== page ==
Nicola Sturgeon apologises to farmers over CAP 'failures'
Nicola Sturgeon has apologised to farming leaders for "failures" in her government's EU subsidy payment system.
The European Commission has confirmed the government wants next week's deadline extended until 15 October.
The first minister said there was "no complacency" on the part of her government and insisted there was a "100% focus" on getting payments made.
However, farming leaders said they wanted progress made in delivering the "vital" subsidies, not more apologies.
Ms Sturgeon has faced questions over her government's handling of Common Agricultural Policy payments, with 5,000 farmers out of a total of about 18,000 said to have still not received their money with a week to go until the deadline.
The deadline was also extended to October last year after problems with the Scottish government's new £178m IT system caused delays to payments that left many farmers facing a cash flow crisis.
The government had been facing fines of between £40m and £125m for failing to meet last year's deadline, before the extension was agreed.
Ms Sturgeon told farming leaders that "significant progress" was being made.
She said: "We have made a clear commitment to do all we can to make the 2016 pillar one payments by the end of next week, the set payment period, although we have discussed the contingency of an extension to that with the European Commission.
"At present we've made more than £249m of these payments and of course farmers have been given access to loans pending the delivery of their actual payments.
"We are making significant progress now on payments and on resolving the remaining IT issues in the system.
"I want to assure you today...there's no complacency on the Scottish government's part about this matter.
"We have already apologised and we do so again today to farmers for the failures that have been experienced in the system and I guarantee that we will continue to give this matter our full focus and attention to ensure that farmers get the service that they deserve."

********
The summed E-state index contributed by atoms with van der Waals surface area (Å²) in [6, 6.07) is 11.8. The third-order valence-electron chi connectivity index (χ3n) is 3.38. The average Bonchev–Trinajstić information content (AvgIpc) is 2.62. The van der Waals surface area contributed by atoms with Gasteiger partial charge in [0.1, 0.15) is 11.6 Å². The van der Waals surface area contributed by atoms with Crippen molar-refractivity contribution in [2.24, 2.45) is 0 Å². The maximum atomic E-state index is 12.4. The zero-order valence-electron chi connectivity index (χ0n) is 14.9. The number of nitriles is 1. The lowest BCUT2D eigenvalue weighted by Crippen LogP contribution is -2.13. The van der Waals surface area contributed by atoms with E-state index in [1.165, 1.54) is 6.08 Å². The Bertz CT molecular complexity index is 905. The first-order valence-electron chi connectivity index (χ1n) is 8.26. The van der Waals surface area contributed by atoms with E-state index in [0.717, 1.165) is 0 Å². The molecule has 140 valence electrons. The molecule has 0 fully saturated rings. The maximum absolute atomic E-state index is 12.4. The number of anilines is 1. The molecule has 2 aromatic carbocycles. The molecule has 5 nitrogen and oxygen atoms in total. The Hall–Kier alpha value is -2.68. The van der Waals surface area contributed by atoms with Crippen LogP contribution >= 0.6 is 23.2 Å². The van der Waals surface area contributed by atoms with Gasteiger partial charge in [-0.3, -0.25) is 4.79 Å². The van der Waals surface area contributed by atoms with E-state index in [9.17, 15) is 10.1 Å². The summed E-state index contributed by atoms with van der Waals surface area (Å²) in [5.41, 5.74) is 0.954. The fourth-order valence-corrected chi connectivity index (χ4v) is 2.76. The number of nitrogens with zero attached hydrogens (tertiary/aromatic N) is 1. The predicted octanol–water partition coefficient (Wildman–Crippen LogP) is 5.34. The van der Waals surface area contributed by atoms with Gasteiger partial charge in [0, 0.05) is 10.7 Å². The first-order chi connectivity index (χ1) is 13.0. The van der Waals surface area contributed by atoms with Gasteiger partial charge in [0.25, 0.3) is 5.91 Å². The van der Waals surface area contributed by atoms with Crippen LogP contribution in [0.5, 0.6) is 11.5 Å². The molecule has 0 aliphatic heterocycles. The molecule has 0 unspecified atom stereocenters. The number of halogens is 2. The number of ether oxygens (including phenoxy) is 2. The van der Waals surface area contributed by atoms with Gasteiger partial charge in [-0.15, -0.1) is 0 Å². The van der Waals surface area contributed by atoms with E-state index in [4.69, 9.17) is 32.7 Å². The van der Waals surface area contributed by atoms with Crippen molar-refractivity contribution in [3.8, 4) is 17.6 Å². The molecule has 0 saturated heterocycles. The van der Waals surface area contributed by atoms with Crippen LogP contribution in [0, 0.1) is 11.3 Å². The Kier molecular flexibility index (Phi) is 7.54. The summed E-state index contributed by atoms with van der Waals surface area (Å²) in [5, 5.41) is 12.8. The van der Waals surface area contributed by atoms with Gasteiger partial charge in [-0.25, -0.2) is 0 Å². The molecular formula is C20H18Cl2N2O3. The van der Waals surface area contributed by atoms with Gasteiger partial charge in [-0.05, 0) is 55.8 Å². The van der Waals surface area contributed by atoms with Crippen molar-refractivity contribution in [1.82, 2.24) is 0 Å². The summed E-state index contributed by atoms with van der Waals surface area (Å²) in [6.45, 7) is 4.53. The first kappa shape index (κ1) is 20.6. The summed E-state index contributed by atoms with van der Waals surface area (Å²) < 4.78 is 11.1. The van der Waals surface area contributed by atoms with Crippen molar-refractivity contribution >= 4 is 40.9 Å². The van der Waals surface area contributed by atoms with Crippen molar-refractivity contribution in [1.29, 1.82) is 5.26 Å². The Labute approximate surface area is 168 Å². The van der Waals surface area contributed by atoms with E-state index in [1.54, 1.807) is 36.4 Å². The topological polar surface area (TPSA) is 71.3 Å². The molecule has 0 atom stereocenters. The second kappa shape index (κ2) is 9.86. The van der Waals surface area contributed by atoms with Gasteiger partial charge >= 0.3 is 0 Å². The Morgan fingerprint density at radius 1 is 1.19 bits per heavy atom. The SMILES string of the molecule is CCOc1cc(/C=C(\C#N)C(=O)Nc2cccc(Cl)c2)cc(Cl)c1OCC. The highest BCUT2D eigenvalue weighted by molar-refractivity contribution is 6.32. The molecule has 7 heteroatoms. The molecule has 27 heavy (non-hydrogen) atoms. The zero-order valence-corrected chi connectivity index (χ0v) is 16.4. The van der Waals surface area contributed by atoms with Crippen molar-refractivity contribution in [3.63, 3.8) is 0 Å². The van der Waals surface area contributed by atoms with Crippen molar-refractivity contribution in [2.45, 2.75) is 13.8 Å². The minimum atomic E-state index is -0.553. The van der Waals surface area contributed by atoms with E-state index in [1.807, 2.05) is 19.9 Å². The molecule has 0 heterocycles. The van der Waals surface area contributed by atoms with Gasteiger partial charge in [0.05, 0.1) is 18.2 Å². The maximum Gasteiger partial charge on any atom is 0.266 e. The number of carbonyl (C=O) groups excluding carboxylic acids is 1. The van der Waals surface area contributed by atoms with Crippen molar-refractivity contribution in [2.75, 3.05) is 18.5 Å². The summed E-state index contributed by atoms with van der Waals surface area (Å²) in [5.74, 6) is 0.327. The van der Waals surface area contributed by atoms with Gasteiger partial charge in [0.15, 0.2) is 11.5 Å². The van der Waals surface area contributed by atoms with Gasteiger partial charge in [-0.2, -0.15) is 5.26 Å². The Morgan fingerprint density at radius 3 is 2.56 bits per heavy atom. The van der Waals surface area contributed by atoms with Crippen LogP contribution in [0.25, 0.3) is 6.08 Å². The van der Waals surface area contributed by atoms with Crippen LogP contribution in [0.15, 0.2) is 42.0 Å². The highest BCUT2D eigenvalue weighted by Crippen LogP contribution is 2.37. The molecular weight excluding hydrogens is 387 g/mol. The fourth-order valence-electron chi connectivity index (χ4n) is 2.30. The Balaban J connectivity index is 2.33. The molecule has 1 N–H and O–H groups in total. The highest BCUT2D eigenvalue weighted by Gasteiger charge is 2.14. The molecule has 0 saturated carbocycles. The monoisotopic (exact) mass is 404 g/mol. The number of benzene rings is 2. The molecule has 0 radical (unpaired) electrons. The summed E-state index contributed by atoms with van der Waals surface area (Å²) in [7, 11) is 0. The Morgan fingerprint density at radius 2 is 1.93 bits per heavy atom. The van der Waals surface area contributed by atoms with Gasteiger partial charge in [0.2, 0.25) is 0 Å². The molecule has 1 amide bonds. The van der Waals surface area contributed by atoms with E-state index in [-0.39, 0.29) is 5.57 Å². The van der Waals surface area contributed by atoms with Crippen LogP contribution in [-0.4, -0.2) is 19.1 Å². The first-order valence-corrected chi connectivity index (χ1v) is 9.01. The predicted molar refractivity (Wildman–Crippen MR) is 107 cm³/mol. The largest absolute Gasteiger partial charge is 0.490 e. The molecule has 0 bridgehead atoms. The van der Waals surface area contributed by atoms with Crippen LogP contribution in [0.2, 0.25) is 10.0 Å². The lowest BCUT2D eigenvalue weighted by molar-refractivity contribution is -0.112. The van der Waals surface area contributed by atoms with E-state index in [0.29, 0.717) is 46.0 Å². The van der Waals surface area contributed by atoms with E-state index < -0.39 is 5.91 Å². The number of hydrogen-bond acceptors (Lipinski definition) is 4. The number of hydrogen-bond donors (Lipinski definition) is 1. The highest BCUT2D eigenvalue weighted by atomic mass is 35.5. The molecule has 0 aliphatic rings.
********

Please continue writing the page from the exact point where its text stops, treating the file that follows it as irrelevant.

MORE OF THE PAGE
Farming leaders said they wanted results, not more apologies.
Scott Walker, chief executive of the National Farmer's Union Scotland, said that after a series of delays, farmers actually felt the situation was worse now than it was three years ago.
He said: "We've had a lot of apologies and we do appreciate that everything that can be done is being done to put payments out.
"But we don't actually want any more apologies, we want the situation to be corrected. We want farmers to get the payments when they're due, because these payments are vital, not just for farmers but for the whole rural economy.
"I've got no doubt that everyone involved in the IT project is working their hardest to get payments out, but really the industry should have been told of this beforehand.
"We're just right at the deadline, and we're now being told that extensions are being asked for. That's not going to restore any confidence in terms of farmers and crofters that are due their payments."
What are the CAP payments?
Reforms to the CAP system saw the Single Farm Payment Scheme replaced by the new Basic Payment Scheme (BPS) in 2015.
The BPS is the main EU subsidy available to farmers in Scotland, with the money being allocated by the Scottish government.
The payments are designed to act as a safety net for farmers and crofters by supplementing their main business income.
A total of 19,674 different Scottish rural businesses received a total of about £650m in CAP payments last year.
European Commission sources said on Thursday that the latest request for an extension was still being considered, with the Scottish government being urged to speed up payments ahead of the current deadline of 30 June.
The Scottish Conservatives have accused Ms Sturgeon of treating Holyrood with "utter contempt" after the news of the extension application emerged hours after it was debated at first minister's questions.
MSP Finlay Carson, who raised a point of order about the matter in the chamber, said the government had "very serious questions to answer".
He said: "We now know that earlier this week, they went cap in hand to the European Commission to plea for the payment deadline to be extended. But, when confronted in parliament over whether they had done, they ducked and dived and avoided the question.
"By failing to make their position clear when they had the chance, the first minister and the rural affairs secretary treated parliament with utter contempt and they should apologise immediately."
Ms Sturgeon replied: "I said in parliament that we had discussed contingencies with the European Commission. That's what we have done, but what I was stressing in parliament was that we are focusing on making the payments by the deadline.
"That's a week away and there will be 100% focus on making as many of these payments by the deadline as we possibly can."